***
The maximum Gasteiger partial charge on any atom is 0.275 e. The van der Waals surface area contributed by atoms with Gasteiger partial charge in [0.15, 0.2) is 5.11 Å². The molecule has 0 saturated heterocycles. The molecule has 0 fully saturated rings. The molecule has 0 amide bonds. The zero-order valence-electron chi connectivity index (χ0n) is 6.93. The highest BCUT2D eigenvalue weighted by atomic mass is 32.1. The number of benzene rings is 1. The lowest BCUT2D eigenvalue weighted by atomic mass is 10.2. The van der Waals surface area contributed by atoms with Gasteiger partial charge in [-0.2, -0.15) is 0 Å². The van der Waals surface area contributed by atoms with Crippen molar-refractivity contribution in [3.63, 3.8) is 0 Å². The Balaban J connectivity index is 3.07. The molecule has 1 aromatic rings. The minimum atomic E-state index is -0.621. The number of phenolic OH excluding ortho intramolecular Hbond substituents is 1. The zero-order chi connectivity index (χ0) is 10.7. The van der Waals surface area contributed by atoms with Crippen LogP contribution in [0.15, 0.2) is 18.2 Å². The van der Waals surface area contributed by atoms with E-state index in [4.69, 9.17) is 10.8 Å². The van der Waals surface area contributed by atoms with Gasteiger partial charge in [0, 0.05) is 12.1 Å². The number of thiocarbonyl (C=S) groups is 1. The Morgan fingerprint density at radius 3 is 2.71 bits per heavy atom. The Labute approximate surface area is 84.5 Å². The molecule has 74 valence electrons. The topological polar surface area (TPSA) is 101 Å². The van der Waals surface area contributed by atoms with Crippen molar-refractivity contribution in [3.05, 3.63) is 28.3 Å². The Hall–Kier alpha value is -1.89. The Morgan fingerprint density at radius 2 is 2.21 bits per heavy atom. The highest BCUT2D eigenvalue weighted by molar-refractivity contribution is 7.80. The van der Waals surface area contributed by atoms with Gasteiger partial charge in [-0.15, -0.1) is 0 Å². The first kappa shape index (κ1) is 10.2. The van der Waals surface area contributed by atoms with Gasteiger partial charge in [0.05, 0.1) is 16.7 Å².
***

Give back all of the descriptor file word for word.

The maximum Gasteiger partial charge on any atom is 0.275 e. The van der Waals surface area contributed by atoms with Gasteiger partial charge in [0.15, 0.2) is 5.11 Å². The molecule has 0 saturated heterocycles. The molecule has 0 fully saturated rings. The molecule has 0 amide bonds. The zero-order valence-electron chi connectivity index (χ0n) is 6.93. The highest BCUT2D eigenvalue weighted by atomic mass is 32.1. The number of benzene rings is 1. The lowest BCUT2D eigenvalue weighted by atomic mass is 10.2. The van der Waals surface area contributed by atoms with Gasteiger partial charge in [-0.2, -0.15) is 0 Å². The van der Waals surface area contributed by atoms with Crippen molar-refractivity contribution in [3.63, 3.8) is 0 Å². The Balaban J connectivity index is 3.07. The molecule has 1 aromatic rings. The minimum atomic E-state index is -0.621. The number of phenolic OH excluding ortho intramolecular Hbond substituents is 1. The zero-order chi connectivity index (χ0) is 10.7. The van der Waals surface area contributed by atoms with Crippen LogP contribution in [0.15, 0.2) is 18.2 Å². The van der Waals surface area contributed by atoms with E-state index in [4.69, 9.17) is 10.8 Å². The van der Waals surface area contributed by atoms with Gasteiger partial charge in [0, 0.05) is 12.1 Å². The number of thiocarbonyl (C=S) groups is 1. The Morgan fingerprint density at radius 3 is 2.71 bits per heavy atom. The Labute approximate surface area is 84.5 Å². The molecule has 74 valence electrons. The topological polar surface area (TPSA) is 101 Å². The van der Waals surface area contributed by atoms with Crippen molar-refractivity contribution in [3.05, 3.63) is 28.3 Å². The Hall–Kier alpha value is -1.89. The Morgan fingerprint density at radius 2 is 2.21 bits per heavy atom. The highest BCUT2D eigenvalue weighted by molar-refractivity contribution is 7.80. The van der Waals surface area contributed by atoms with Gasteiger partial charge in [-0.15, -0.1) is 0 Å². The first kappa shape index (κ1) is 10.2. The van der Waals surface area contributed by atoms with Gasteiger partial charge in [0.05, 0.1) is 16.7 Å².